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Faircloth v. Schwartz

United States District Court, D. Colorado

March 7, 2016

JAMES FAIRCLOTH, Plaintiff,
v.
CELIA SCHWARTZ, Legal Assistant for BVCF, in her official and individual capacities, Defendants.

ORDER GRANTING MOTION FOR SUMMARY JUDGMENT

Robert E. Blackburn, Judge

The matter before me is the Defendant’s Motion for Summary Judgment [#196], [1] filed January 25, 2016. I grant the motion.

I. JURISDICTION

I have jurisdiction over this matter pursuant to 28 U.S.C. § 1331 (federal question).

II. STANDARD OF REVIEW

Summary judgment is proper when there is no genuine dispute as to any material fact and the movant is entitled to judgment as a matter of law. Fed.R.Civ.P. 56(a); Celotex Corp. v. Catrett, 477 U.S. 317, 322 (1986). A dispute is “genuine” if the issue could be resolved in favor of either party. Matsushita Electric Industrial Co., Ltd. v. Zenith Radio Corp., 475 U.S. 574, 586 (1986); Farthing v. City of Shawnee, 39 F.3d 1131, 1135 (10th Cir. 1994). A fact is “material” if it might reasonably affect the outcome of the case. Anderson v. Liberty Lobby, Inc., 477 U.S. 242, 248 (1986); Farthing, 39 F.3d at 1134.

A party who does not have the burden of proof at trial must show the absence of a genuine fact issue. Concrete Works, Inc. v. City & County of Denver, 36 F.3d 1513, 1517 (10th Cir. 1994), cert. denied, 115 S.Ct. 1315 (1995). Once the motion has been properly supported, the burden shifts to the nonmovant to show, by tendering depositions, affidavits, and other competent evidence, that summary judgment is not proper. Id. at 1518. Under Fed.R.Civ.P. 56(c), a “party asserting that a fact cannot be or is genuinely disputed must support the assertion by” citing to materials in the record. The court is required to consider only the cited materials, but it may consider other materials in the record. Fed.R.Civ.P. 56(c)(3). All the evidence must be viewed in the light most favorable to the party opposing the motion. Simms v. Oklahoma ex rel. Department of Mental Health and Substance Abuse Services, 165 F.3d 1321, 1326 (10th Cir.), cert. denied, 120 S.Ct. 53 (1999). However, conclusory statements and testimony based merely on conjecture or subjective belief are not competent summary judgment evidence. Rice v. United States, 166 F.3d 1088, 1092 (10th Cir.), cert. denied, 120 S.Ct. 334 (1999); Nutting v. RAM Southwest, Inc., 106 F.Supp.2d 1121, 1123 (D. Colo. 2000).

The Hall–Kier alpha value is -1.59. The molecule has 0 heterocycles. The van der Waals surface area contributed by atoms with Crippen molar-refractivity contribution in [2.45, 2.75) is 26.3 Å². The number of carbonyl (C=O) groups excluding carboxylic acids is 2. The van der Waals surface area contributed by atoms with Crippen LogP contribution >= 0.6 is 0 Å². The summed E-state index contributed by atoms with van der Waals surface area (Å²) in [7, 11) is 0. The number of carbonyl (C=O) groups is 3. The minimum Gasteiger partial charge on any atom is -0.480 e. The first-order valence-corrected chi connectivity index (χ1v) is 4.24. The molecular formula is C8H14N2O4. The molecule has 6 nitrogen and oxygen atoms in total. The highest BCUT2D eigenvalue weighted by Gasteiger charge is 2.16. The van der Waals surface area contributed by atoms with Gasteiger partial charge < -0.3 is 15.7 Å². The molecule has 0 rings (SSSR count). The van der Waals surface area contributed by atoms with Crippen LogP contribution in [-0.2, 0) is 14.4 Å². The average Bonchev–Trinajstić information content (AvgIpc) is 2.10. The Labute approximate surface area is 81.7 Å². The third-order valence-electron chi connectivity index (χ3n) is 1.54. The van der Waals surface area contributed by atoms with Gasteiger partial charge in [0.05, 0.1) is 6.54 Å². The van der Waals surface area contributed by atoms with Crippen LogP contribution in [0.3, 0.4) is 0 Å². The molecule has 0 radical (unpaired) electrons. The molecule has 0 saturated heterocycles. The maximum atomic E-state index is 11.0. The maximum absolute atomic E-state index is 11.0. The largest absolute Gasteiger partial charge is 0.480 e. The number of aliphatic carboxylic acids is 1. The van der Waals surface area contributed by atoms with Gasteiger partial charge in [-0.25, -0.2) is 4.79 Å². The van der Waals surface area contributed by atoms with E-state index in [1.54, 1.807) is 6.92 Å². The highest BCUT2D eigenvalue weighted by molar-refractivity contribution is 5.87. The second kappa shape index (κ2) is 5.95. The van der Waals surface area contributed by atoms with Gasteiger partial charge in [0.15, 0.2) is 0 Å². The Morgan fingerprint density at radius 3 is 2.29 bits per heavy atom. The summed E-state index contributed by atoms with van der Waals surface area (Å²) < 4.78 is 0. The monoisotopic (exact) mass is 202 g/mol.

The plaintiff is acting pro se. Therefore, I construe his pleadings and other filings generously and with the leniency due to pro se litigants. See Erickson v. Pardus, 551 U.S. 89, 94 (2007); Andrews v. Heaton, 483 F.3d 1070, 1076 (10th Cir. 2007); Hall v. Belmon, 935 F.2d 1106, 1110 (10th Cir. 1991) (citing Haines v. Kerner, 404 U.S. 519, 520-21 (1972)). Nevertheless, it is not “the proper function of the district court to assume the role of advocate for the pro se litigant.” Hall, 935 F.2d at 1110.

III. BACKGROUND & FACTS

The plaintiff, James Faircloth, is an inmate in the Colorado Department of Corrections (DOC). In this case, Mr. Faircloth asserts two claims against the defendant, Celia Schwartz. First, Mr. Faircloth alleges that Ms. Schwartz interfered with his right of access to the courts. Second, Mr. Faircloth alleges that Ms. Schwartz retaliated against him as a result of grievances Mr. Faircloth filed against Ms. Schwartz.

Ms. Schwartz seeks summary judgment on both claims. All other claims asserted by Mr. Faircloth in this case have been dismissed. Recommendation [#131]; Order [#143].

Mr. Faircloth has not filed a response to the motion for summary judgment.[2]After the motion for summary judgment was filed, Mr. Faircloth filed a motion for an extension of time to file a response [#200]. I denied that motion. Order [#204].

In his motion for extension of time [#200] and an affidavit [#206], Mr. Faircloth outlines the bases for his contention that summary judgment is not proper. Because Mr. Faircloth id proceeding pro se, I treat those filings as his response to the motion for summary judgment.

The statements of Mr. Faircloth in his motion for extension of time [#200] were not made under oath. As a result, these statements are not admissible evidence which properly can be considered in support of a response to a motion for summary judgment. Nevertheless, I have ...


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